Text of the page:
Why women have to be likeable but men don't

Francesca SpecterYahoo Style UK deputy editor
Yahoo Style UK
Do women have to be more likeable? Apparently, yes. [Photo: Getty]
Do women have to be more likeable? Apparently, yes. [Photo: Getty]

It’s often said that there’s a social impetus upon women to be “likeable” – while men don’t have the same pressure.

“Our society teaches young girls [...] that likeability is an essential part of you, of the space you occupy in the world, that you're supposed to twist yourself into shapes to make yourself likeable,” wrote feminist author Chimanda Ngozi Adichie.

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When senator Elizabeth Warren announced her intention to run for US presidential candidate, the US media questioned her likeableness – yet the same question has never been asked of Donald Trump.

But is that really fair to make this distinction? According to the results of a new study, yes.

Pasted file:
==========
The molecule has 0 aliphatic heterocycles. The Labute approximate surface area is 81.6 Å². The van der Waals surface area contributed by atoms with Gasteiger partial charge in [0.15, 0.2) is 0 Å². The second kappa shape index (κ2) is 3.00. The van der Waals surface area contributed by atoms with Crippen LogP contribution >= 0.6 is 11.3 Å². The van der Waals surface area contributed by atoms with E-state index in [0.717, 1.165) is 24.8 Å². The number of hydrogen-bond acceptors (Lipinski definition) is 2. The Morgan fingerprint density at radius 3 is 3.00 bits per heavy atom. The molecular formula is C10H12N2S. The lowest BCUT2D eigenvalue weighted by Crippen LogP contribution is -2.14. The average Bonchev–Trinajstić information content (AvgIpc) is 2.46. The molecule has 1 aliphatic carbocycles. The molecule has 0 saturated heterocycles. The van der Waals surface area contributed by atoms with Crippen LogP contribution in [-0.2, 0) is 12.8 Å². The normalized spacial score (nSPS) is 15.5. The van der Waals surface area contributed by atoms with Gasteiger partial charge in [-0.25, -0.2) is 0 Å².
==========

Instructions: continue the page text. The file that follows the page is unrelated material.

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The research, published in The Economic Journal, found likeability benefits women in their interactions with both other women and with men.

Subjects participated in a series of experiments where they rated the likeability of other participants based on photographs. They were then divided into pairs, shown a photograph of their partner and told what likeability rating they had been given.

In a series of games, the subjects were then given a sum of €6 towards a joint investment.

During the first, men donated an average of €4.05, whereas women contributed on average €3.92.

In same-sex teams, men did not vary in how much they contributed, but in same-sex teams of women they contributed on average 30% more when there was high mutual likeability compared to when there was low likeability.

In mixed-sex teams, men contributed 50% less and women contributed 37% less if the mutual likeability scores were low.

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The second game produced similar results. For all-female and mixed sex teams, mutual likeability meant high scores. But in all-male teams, the mutual likeability had little effects on how much was contributed.

"Women always face this potential [likability] hurdle, men don't," the study's authors wrote.

"Our results hint at the existence of a likeability factor that offers a novel perspective on gender differences in labour market outcomes," said Leonie Gerhards, the paper's lead author. "While likeability matters for women in every one of their interactions, it matters for men only if they interact with the opposite sex."

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